Using Awls Without Hurt­ing Your Hand

How you hold an awl in use is import­ant for a couple of reas­ons. You need to hold it in a way that gives you good con­trol over what you’re doing but allows you to apply suf­fi­cient force while redu­cing a tend­ency to lever the blade (which will surely snap it); but you also need to hold it in a way that doesn’t dam­age your hand.

It’s very tempt­ing when you first pick up an awl to butt the end of the haft into the hol­low of your palm, and use your hand like that to push the awl through the leath­er. The prob­lem is that right in the middle of the palm of your hand there’s a nerve called the Medi­an nerve that branches out to your thumb, index, middle, and half of your ring fin­ger. It’s respons­ible for the “cutaneous innerv­a­tion” of those parts of your hand. “Cutaneous innerv­a­tion” is a the tech­nic­al way of say­ing it’s respons­ible for the feel­ing in your skin — i.e. most of the use­ful feel­ing that you rely on for dex­ter­ity in half your hand.

Deep palmar nerves from plate 817 of the 1918 edition of Gray's anatomy.  Ganked from Wikipedia.

Deep pal­mar nerves from plate 817 of the 1918 edi­tion of Gray’s ana­tomy, ganked from Wiki­pe­dia. You can see the medi­an nerve clearly.

 

If you use an awl with the haft but­ted into this bit of your palm for any length of time you’re likely to bruise that nerve, which hurts and can also affect the dex­ter­ity of the fin­gers whose sen­sa­tion comes from this nerve.

Most pur­pose-made shoe­makers awl hafts that I’ve seen have a num­ber of fea­tures in com­mon, regard­less of their shape and size:

  • a rel­at­ively long fer­rule; and
  • an approx­im­ately oval or tapered haft body; and
  • a groove near the base capped by a ‘but­ton’ or a ball shape that forms the butt of the haft.
Different shapes of awl haft but all with common features.

Dif­fer­ent shapes of awl haft but all with com­mon fea­tures.

These fea­tures all help you use the tool. The long fer­rule is where your thumb and index fin­ger sit to give you con­trol, the oval body (on short­er hafts) or gen­er­ally tapered body (on longer hafts) makes for a com­fort­able grip, and the groove near the base is used to help pull stitches tight (the exact tech­nique for which is the sub­ject of an upcom­ing post).

Correct way to hold a short awl haft

Ring fin­ger in the groove of the haft provides most of the force trans­fer. Thumb and index fin­ger on the fer­rule provide con­trol.

Holding a short awl haft

Short awl haft in closed hand. Held like this the butt of the haft avoids the centre of the palm.

How not to hold a short awl

This is how many people will nat­ur­ally hold an awl. It’s a recipe for a sore hand.

How not to hold a short awl

Bad way to hold a short awl show­ing the hand closed.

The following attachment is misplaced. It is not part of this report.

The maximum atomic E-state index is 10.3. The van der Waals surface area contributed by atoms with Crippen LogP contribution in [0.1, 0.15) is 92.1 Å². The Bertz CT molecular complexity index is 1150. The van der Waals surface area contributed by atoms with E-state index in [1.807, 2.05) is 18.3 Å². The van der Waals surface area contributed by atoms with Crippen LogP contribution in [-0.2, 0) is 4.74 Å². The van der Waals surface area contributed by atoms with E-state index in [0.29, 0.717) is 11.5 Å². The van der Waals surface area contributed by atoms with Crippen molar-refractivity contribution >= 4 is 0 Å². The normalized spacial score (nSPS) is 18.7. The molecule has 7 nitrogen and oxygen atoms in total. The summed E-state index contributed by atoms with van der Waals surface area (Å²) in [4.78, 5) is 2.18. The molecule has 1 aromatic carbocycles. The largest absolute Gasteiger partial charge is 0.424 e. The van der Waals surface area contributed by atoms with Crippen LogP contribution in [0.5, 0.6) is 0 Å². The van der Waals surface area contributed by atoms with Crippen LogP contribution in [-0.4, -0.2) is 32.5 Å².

I have quite big hands and find it easi­er to hold long awls cor­rectly. The one in the pic­tures below is a good shape for me for big­ger awl blades. It’s not so good for small fine awls for me, but with big awls like the heav­ily curved heel seat awl blade in it it works well. I wrap my little fin­ger around the groove near the base.

Good way to hold a long awl haft.

The right way I’ve found to hold a long awl haft. Little fin­ger hooked around the groove at the base.

Hand closed around long awl haft

Thumb and index fin­ger on the fer­rule for con­trol, little fin­ger in the groove and ring and middle fin­ger press­ing the haft against the meaty bit of my hand at the base of my fin­gers.

Bad way to hold a long awl haft

Hold­ing the haft like this can feel like it offers more con­trol and can be easi­er to push but butts the awl straight into the medi­an nerve.

Bad way to hold a long awl haft

Fin­gers closed around a long awl haft held incor­rectly.

I’ve found it much easi­er to hold make­shift awl hafts incor­rectly pur­pose-made ones. The make­shift hafts I have tend to be short­er and all lack the groove at the base of the haft.

Makeshift haft held incorrectly

With a short make­shift haft (this one is a small file handle) it’s much easi­er to hold them incor­rectly.

It is pos­sible to hold them the right way, but it takes more of a con­scious effort and prac­tice. The steps to get­ting a short haft in hand cor­rectly are as fol­lows:

Right way to hold a makeshift awl haft

With a make­shift awl I use my ring fin­ger to cap­ture the haft.

Right way to hold a makeshift awl haft, fingers partly closed

Roll the haft into your hand with your ring, index and little fin­ger. The idea is to catch it between your fin­gers and the meat of your palm at the base of your fin­gers.

Holding a makeshift all correctly

Even with a short and wide fer­rule like this one, the thumb and index fin­ger can close on the haft to provide con­trol.

The worse haft I have is the first one I put togeth­er from a tool handle and a dia­mond blade. I used this haft to make my first few pairs of shoes and I haven’t used it since. The shape of the handle with the swell right at the butt of the haft and the taper in towards the flared rim up by the fer­rule lends itself per­fectly to but­ting into the centre of the palm of my hand and it’s quite dif­fi­cult to avoid.

 

Awl haft made from tool handle is difficult to hold

This haft shape lends itself per­fectly to but­ting into the centre of the palm right where you don’t want it.

Awl haft from tool handle is easy to hold wrong

Fin­gers very nat­ur­ally curl into the taper and push it right into the centre of the palm.

The file handle haft is bet­ter to use than this one, I don’t use it any more and I’d advise against any­one else mak­ing awl  hafts out of this type of tool handle.

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